Sunday, April 21, 2024

The study of water

Yesterday, I saw a link on Synlogos to a John C. Wright post titled simply "Eautology," and I clicked just to see what the word was supposed to mean. On first seeing it, I mentally pronounced it as a homophone of otology, thinking the first element must be eau, the French for "water." I guessed the t was added for euphony, or perhaps in reference to Scientology (cf. Blaintology, the cult led by David Blaine in South Park).

No sooner had I thought that than I knew it was impossible. John C. Wright tends, as I'm sure he would be the first to admit, to be be a bit prissy on matters linguistic, and there is simply no way in the shades below that he would ever dream of coining a word by sticking a Greek suffix on a French noun and inserting a random t in the middle. That's just something that will never, ever happen. It's not the way the universe operates.

I skimmed enough of the post to find out that eautology is actually from the Greek reflexive pronoun εαυτός, which I suppose I should have been able to guess on my own. I left a comment, which you can see there, saying, "I thought it was going to be the study of water!"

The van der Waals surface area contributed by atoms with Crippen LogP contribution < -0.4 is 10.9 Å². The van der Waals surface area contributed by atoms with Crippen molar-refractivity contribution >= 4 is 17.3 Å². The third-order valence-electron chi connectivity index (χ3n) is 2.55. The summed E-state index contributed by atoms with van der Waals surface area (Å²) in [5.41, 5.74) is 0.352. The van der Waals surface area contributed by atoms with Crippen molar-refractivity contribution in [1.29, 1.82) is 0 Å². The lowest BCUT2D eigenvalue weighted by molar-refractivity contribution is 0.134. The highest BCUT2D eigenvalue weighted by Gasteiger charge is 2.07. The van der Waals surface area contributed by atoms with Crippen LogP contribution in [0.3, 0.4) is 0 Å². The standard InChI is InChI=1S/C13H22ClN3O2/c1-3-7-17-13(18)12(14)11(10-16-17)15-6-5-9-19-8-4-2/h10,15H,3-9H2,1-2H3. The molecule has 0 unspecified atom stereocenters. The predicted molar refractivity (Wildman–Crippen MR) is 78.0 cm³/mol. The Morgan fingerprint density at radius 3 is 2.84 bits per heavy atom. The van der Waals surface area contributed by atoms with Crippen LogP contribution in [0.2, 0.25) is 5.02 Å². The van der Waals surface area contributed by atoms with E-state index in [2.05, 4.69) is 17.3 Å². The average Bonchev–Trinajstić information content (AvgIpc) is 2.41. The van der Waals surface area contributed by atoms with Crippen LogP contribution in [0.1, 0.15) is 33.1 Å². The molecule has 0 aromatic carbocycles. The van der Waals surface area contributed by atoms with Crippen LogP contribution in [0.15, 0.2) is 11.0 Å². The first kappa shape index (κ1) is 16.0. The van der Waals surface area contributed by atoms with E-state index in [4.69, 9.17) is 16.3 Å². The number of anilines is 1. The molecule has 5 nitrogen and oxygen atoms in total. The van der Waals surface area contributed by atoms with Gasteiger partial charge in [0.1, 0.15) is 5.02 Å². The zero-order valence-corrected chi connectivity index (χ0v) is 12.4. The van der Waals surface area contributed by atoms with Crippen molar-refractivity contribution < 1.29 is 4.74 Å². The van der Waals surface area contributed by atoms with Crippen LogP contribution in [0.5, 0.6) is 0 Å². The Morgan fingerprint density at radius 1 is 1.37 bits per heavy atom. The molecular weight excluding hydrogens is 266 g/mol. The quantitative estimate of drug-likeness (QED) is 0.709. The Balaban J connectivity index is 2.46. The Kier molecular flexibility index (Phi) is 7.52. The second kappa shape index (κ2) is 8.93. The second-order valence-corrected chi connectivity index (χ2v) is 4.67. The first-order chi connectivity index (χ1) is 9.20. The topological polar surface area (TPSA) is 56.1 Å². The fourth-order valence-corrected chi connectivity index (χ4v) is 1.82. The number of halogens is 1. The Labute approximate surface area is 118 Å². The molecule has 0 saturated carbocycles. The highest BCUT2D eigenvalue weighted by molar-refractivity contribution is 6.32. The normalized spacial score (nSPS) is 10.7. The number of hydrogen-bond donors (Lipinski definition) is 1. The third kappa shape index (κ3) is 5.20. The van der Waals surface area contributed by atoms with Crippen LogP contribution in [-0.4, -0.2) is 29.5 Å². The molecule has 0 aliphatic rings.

Of course the proper term for the study of water, with none of that unseemly Graeco-French miscegenation, is hydrology.

Less than 24 hours after skimming "Eautology" and leaving that comment, I was reading -- such are my omnivorous habits -- The Remarkable Record of Job (1988) by Henry M. Morris, which is a young-earth creationist take on that book of the Bible and is perhaps most notable for its memorable theory that the Leviathan described in Job 41 was actually a fire-breathing duck-billed dinosaur. The picture below is not from the book -- other YECs have since picked up on it -- but I'm pretty sure Morris was the OG.

Chapter 3 is called "Modern Scientific Insights in Job," and I started it today. I was surprised to find this on p. 36:

5 comments:

WanderingGondola said...

As I woke up this morning, the word "honeycomb" came to mind, followed by "hydrocomb". Beats me what that's about.

Wm Jas Tychonievich said...

And Paul Kingsnorth has just posted something about wells shaped like beehives:

https://paulkingsnorth.substack.com/p/well-beehived

NLR said...

Perhaps tautology could be the study of rope.

NLR said...

Wright's post is quite thought-provoking. I definitely agree with this statement:

"Allow me to propose that there is something more fundamental than psychology, more fundamental than philosophy, which underpins one’s thought. Something more fundamental than psychology or philosophy influences or determines which worldview, one adopts, and to which one adapts oneself.

This most fundamental of foundations is one’s selfhood and one’s sense of self. It defines the basic anthropology and cosmogony of one’s sense of what man is and what is man’s place in the cosmos."

Here's a quote about a similar kind of analysis: (https://charltonteaching.blogspot.com/2022/08/what-provokes-someone-to-start-thinking.html):